Chicago Cubs: A couple former Dodgers pitchers that could boost pen

(Photo by Harry How/Getty Images)
(Photo by Harry How/Getty Images) /

As the Chicago Cubs look to restock the bullpen, there are two names from the Los Angeles Dodgers that could give Joe Maddon what he’s looking for.

The Chicago Cubs have been linked to free agent reliever Brandon Morrow this offseason. Morrow came up with the Mariners and Blue Jays where he also started games.

But his best season of-late came out of the Dodger bullpen this past season.


The issues with Morrow have been his well-chronicled injury list. Whether the bicep, forearm, oblique, index finger and two Tommy John surgeries, the list is extensive. As he is more suited for relief than starting, Morrow enjoyed a healthy 2017 where he began the season in Triple-A Oklahoma, the Dodgers’ affiliate.

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In 45 big-league games for the Dodgers, Morrow had two saves, a 2.06 ERA spanning 43 2/3 innings, 50 strikeouts and 0.92 WHIP. Against lefties, he struck out 19 and limited hitters to .125 in 56 at-bats.

A small sample size, but half his overall production.

In 14 postseason games, Morrow pitched 13 2/3 innings, struck out 12 and had a 3.95 ERA. It was his first career postseason.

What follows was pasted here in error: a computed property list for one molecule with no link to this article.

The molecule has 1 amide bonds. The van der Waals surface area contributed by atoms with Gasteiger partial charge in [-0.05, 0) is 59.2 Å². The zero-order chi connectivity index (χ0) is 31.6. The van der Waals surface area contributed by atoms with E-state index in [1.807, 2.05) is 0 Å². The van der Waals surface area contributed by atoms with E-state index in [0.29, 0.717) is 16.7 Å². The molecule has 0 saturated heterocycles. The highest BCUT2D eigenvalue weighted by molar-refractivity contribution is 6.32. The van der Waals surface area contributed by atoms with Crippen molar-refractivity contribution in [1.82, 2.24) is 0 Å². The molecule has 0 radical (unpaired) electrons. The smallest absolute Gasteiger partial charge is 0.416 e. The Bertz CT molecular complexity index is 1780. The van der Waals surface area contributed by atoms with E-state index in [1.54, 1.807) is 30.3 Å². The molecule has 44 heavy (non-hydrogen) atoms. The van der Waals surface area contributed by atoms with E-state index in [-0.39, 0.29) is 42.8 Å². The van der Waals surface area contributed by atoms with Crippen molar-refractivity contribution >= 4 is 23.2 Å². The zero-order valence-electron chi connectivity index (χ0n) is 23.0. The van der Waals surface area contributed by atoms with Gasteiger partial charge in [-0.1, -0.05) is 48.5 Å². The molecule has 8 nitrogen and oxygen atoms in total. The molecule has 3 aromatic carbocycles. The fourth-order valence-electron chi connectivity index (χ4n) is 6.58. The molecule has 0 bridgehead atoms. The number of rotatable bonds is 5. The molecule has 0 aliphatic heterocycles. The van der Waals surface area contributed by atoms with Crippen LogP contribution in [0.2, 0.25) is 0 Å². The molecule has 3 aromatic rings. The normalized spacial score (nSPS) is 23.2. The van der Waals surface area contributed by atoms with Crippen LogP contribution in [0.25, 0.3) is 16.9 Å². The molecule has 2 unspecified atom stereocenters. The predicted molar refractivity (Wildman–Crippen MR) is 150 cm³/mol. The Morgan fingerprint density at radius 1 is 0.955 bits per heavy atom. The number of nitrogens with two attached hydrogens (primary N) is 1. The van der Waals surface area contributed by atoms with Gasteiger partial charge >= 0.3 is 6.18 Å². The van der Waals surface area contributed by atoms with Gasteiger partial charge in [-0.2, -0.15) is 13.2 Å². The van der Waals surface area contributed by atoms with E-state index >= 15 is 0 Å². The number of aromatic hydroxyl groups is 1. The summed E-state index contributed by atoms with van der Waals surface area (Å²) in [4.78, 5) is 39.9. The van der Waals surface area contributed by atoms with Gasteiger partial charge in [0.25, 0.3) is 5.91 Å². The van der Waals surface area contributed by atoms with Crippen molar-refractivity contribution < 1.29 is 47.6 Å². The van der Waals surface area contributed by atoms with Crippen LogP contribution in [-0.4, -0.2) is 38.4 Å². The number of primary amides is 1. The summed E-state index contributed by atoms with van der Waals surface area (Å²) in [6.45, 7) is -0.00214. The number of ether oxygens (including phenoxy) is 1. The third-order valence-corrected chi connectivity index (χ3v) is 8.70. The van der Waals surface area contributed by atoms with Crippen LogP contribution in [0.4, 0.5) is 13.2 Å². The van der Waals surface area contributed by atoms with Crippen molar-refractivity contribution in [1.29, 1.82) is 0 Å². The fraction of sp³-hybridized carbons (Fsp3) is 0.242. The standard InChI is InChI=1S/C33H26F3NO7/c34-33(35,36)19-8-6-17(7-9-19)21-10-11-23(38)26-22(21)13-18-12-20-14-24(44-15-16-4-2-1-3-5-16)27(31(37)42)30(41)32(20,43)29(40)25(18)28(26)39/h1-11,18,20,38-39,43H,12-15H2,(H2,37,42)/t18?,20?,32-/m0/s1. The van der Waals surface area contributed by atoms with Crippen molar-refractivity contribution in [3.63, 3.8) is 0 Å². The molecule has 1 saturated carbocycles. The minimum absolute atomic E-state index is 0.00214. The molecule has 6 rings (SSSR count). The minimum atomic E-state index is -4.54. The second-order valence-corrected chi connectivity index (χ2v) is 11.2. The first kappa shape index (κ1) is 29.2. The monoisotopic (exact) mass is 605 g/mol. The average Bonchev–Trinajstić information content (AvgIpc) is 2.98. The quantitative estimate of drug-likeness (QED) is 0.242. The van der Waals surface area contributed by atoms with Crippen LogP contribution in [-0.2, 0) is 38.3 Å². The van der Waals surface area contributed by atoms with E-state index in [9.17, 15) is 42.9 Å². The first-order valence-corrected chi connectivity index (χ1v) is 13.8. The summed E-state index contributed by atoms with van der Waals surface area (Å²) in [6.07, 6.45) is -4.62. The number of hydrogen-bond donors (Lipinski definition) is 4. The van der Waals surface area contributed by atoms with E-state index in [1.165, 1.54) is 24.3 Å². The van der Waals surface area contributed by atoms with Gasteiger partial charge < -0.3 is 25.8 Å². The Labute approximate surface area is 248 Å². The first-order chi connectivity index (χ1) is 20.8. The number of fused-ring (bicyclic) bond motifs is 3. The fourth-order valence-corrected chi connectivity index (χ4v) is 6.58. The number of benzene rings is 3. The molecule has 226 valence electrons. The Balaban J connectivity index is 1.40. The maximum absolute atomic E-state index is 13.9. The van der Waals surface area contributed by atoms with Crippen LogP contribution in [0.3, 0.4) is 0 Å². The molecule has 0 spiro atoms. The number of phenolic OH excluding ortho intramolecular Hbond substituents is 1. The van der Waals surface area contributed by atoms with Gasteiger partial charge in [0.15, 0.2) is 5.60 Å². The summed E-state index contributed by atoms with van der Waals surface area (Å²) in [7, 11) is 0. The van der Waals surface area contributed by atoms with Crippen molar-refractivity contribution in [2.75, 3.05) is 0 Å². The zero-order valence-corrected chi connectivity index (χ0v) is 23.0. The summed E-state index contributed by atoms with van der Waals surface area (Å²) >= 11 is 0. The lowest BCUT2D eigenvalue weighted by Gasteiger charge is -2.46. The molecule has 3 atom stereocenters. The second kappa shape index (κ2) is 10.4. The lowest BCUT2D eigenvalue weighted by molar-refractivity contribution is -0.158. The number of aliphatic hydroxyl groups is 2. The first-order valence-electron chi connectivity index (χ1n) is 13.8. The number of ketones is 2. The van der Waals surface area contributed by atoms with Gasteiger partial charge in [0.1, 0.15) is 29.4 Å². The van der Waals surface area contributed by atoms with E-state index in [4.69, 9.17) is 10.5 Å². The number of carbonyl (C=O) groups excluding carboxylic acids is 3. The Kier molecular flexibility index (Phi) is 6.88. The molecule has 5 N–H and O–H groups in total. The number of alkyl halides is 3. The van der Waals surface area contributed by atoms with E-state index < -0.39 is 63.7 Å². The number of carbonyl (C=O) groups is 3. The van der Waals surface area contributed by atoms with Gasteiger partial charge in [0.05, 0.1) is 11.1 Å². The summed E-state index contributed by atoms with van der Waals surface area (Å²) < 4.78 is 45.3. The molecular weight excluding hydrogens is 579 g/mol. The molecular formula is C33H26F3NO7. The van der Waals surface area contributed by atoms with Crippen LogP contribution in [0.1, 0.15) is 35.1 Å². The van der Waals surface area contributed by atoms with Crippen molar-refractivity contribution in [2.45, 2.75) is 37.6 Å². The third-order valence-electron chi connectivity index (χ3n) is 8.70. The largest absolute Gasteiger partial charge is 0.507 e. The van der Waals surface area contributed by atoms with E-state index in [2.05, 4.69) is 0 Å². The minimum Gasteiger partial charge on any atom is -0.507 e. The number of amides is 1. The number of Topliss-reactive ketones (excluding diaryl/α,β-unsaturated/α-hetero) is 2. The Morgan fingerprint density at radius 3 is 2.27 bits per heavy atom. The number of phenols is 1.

Worthy risk?

His injury past can cause concern and it is likely he will fetch offers for three, and possibly four years. MLB Trade Rumors predicts three for $24 million. For the Cubs, he would add strength to the back-end of the pen, to go along with Pedro Strop, Carl Edwards, Justin Wilson and whoever will be closing games in 2017.

Chicago got a good look at him in the NLCS when he shut them down over 4 2/3 innings, surrendering one hit and one walk.

Morrow was the second pitcher all-time to pitch in all seven World Series games.

Padding the back end

Tony Watson is another name familiar to Cubs fans, and we’ve spent time on him before. After spending time with the Pirates as their setup man and closer, he was traded to the Dodgers in July.

Watson excelled in middle relief for the Pirates, primarily between 2013-15, when he had a1.97 earned run average over 224 1/3 innings. In each of those three seasons, he pitched at least 71 innings, and opponents slashed .208/.265/.297. Watson pitched the most innings among all relievers in that three-year span, with Pirates closer Mark Melancon, second.

Watson’s 44 walks in those three seasons gave him a rate of 1.77, 11th-best. In 2016, his ERA ballooned to just over 3.00, and he assumed ninth-inning duty once Melancon departed in a mid-season trade to the Nationals.

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Overall for the 2017 season, Watson had a 3.38 ERA over 71 appearances. For the Cubs, he could represent another middle-relief option, who would have more of a set role once again.